July 3, 2014, by Suzanne
Sudeep Bhatia on Sequential sampling and paradoxes of risky choice
Sudeep Bhatia, NIBS Research Fellow at the University of Warwick, recently published ‘Sequential sampling and paradoxes of risky choice‘ in the Psychonomic Bulletin & Review (June 2014).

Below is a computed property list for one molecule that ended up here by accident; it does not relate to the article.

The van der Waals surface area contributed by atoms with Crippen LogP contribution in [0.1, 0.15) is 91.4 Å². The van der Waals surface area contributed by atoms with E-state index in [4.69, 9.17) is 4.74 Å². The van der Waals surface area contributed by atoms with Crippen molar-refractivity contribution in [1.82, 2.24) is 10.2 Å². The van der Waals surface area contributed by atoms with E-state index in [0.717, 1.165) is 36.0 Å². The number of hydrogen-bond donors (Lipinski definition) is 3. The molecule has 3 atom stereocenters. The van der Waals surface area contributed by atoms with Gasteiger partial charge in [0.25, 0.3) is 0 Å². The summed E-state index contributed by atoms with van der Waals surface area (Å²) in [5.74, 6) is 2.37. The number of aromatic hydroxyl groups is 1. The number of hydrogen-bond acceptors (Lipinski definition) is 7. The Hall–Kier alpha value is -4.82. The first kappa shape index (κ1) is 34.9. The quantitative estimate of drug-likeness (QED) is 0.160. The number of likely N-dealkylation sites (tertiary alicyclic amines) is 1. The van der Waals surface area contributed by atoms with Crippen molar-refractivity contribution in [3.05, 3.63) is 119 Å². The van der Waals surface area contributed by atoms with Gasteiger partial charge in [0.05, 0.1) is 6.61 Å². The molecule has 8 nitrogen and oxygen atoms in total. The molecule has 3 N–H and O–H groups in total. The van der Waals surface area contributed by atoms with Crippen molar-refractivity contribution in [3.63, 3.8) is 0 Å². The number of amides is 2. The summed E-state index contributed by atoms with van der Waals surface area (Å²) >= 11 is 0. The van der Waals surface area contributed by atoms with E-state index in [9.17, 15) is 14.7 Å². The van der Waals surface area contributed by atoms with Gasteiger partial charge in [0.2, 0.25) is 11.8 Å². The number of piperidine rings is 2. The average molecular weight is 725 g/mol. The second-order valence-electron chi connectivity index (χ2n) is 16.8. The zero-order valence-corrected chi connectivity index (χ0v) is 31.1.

Abstract: The common-ratio, common-consequence, reflection, and event-splitting effects are some of the best-known findings in decision-making research. They represent robust violations of expected utility theory, and together form a benchmark against which descriptive theories of risky choice are tested. These effects are not currently predicted by sequential sampling models of risky choice, such as decision field theory (Busemeyer & Townsend 1993). This paper, however, shows that a minor extension to decision field theory, which allows for stochastic error in event sampling, can provide a parsimonious, cognitively plausible explanation for these effects. Moreover, these effects are guaranteed to emerge for a large range of parameter values, including best-fit parameters obtained from preexisting choice data.
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